Today, the Indonesian government sits on roughly $58 billion worth of industrial assets from over 200 companies, almost all formerly owned by Chinese tycoons. For several years now, these nationalized companies have simply stagnated while the country descends further into frustrated poverty. The main reason they have not been reprivatized is because virtually all of the potential buyers are ethnic Chinese or foreign investors, and the government is paralyzed by fear that sales to such groups will trigger another violent backlash.

Indonesia is just one of many examples. In country after country outside the West from Ecuador to Kenya, from Russia to Sierra Leone laissez-faire markets have magnified the often stunning wealth of an outsider minority, generating great reservoirs of ethnic envy and resentment among the impoverished indigenous majority. In turn, democracy, by increasing the political voice and power of the indigenous majority, has fostered the emergence of demagogues like Zimbabwe's Mugabe, Serbia's Milosevic, Russia's Zyuganov, and Rwanda's Hutu Power leaders who opportunistically whip up mass hatred against the resented minority, demanding that the nation s wealth be returned to the true owners of the nation. As a result, markets and democracy at least in the raw, unrestrained forms in which they are currently being promoted have repeatedly led not to peace and prosperity, but to ethnic confiscation, authoritarian backlash, and mass killing.

Meanwhile, an analogous dynamic is playing out at the global level. Americans are not an ethnic minority (although we are a national origin minority, a close cousin). Nor is there democracy at the global level. Nevertheless, Americans today are everywhere perceived as the world's market-dominant minority, wielding wildly disproportionate economic power relative to our size and numbers. Partly for this reason, we have become the object of mass, popular, demagogue-fueled resentment and hatred of the same kind that is directed at so many other market-dominant minorities around the world.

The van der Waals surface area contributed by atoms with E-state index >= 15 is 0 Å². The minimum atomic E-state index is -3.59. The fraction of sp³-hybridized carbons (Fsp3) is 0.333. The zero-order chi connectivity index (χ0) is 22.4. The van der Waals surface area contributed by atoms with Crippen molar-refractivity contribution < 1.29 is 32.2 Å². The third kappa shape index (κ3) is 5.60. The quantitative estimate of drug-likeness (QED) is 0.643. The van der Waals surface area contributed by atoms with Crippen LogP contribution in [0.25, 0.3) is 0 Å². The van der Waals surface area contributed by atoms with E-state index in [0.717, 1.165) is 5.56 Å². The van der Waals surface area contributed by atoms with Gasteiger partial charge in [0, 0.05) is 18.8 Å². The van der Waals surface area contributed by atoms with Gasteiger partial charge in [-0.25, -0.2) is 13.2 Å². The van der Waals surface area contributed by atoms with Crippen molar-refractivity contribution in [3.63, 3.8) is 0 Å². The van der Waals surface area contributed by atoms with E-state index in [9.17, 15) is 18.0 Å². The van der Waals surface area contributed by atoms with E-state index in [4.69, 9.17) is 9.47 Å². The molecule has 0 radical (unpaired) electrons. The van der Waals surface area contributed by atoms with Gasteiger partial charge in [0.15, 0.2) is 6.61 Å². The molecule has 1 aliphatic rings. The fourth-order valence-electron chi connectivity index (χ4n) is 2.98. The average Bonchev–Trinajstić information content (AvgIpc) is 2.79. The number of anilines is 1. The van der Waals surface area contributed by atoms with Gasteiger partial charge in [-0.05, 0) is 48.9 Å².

What is the solution? I am all in favor of promoting both markets and democracy globally. But there are many different versions of free market democracy, and I think we have been promoting the wrong one. There is no Western nation today with anything close to a laissez-faire system. Yet for the last 20 years, we ve been urging poor countries around the world to adopt a bare-knuckled brand of capitalism that the U.S. and Europe abandoned long ago. Similarly, since 1989, the U.S. government has been pressing developing countries to implement immediate elections with universal suffrage. But democracy in the West is hardly just unrestrained majority rule - it's also about minority protections, property protections, constitutionalism, and human rights. Much more is needed than simply shipping out ballot boxes for elections which of course brought people like Slobodan Milosevic to power.

Amy Chua is Professor of Law at Yale University. Her new book World on Fire: How Exporting Free Market Democracy Breeds Ethnic Hatred and Global Instability is published by Doubleday.

February 13, 2003


JURIST Guest Columnist Amy Chua is a professor of law at Yale University, where she teaches globalization, ethnic conflict and international business transactions, among other courses. She previously was visiting professor of law at New York University, Stanford, Columbia and Duke, an associate of the New York law firm of Cleary, Gottlieb, Steen & Hamilton, and law clerk to the chief judge of the U.S. Court of Appeals for the Washington, D.C., circuit. She is a graduate of Harvard College and Harvard Law School, where she was executive editor of the Harvard Law Review.